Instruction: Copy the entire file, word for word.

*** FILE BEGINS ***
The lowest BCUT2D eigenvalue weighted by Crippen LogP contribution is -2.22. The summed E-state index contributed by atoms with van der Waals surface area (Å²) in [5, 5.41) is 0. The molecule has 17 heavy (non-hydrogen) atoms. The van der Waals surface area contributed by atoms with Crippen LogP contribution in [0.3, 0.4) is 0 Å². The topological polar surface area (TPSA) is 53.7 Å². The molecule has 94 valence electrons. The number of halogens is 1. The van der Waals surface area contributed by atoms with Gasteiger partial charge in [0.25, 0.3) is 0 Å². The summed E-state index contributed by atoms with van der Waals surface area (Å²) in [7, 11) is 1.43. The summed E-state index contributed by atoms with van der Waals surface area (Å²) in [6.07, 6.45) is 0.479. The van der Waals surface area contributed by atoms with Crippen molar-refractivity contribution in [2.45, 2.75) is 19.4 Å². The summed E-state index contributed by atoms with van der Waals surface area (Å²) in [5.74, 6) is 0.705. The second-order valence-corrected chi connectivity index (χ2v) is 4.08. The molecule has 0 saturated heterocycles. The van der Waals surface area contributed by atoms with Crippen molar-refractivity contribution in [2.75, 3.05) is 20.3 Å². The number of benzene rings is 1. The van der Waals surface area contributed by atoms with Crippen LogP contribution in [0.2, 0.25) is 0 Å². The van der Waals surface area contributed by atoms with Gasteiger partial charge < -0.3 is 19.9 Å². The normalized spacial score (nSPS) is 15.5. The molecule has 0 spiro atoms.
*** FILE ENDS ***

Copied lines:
The lowest BCUT2D eigenvalue weighted by Crippen LogP contribution is -2.22. The summed E-state index contributed by atoms with van der Waals surface area (Å²) in [5, 5.41) is 0. The molecule has 17 heavy (non-hydrogen) atoms. The van der Waals surface area contributed by atoms with Crippen LogP contribution in [0.3, 0.4) is 0 Å². The topological polar surface area (TPSA) is 53.7 Å². The molecule has 94 valence electrons. The number of halogens is 1. The van der Waals surface area contributed by atoms with Gasteiger partial charge in [0.25, 0.3) is 0 Å². The summed E-state index contributed by atoms with van der Waals surface area (Å²) in [7, 11) is 1.43. The summed E-state index contributed by atoms with van der Waals surface area (Å²) in [6.07, 6.45) is 0.479. The van der Waals surface area contributed by atoms with Crippen molar-refractivity contribution in [2.45, 2.75) is 19.4 Å². The summed E-state index contributed by atoms with van der Waals surface area (Å²) in [5.74, 6) is 0.705. The second-order valence-corrected chi connectivity index (χ2v) is 4.08. The molecule has 0 saturated heterocycles. The van der Waals surface area contributed by atoms with Crippen molar-refractivity contribution in [2.75, 3.05) is 20.3 Å². The number of benzene rings is 1. The van der Waals surface area contributed by atoms with Crippen LogP contribution in [0.2, 0.25) is 0 Å². The van der Waals surface area contributed by atoms with Gasteiger partial charge < -0.3 is 19.9 Å². The normalized spacial score (nSPS) is 15.5. The molecule has 0 spiro atoms.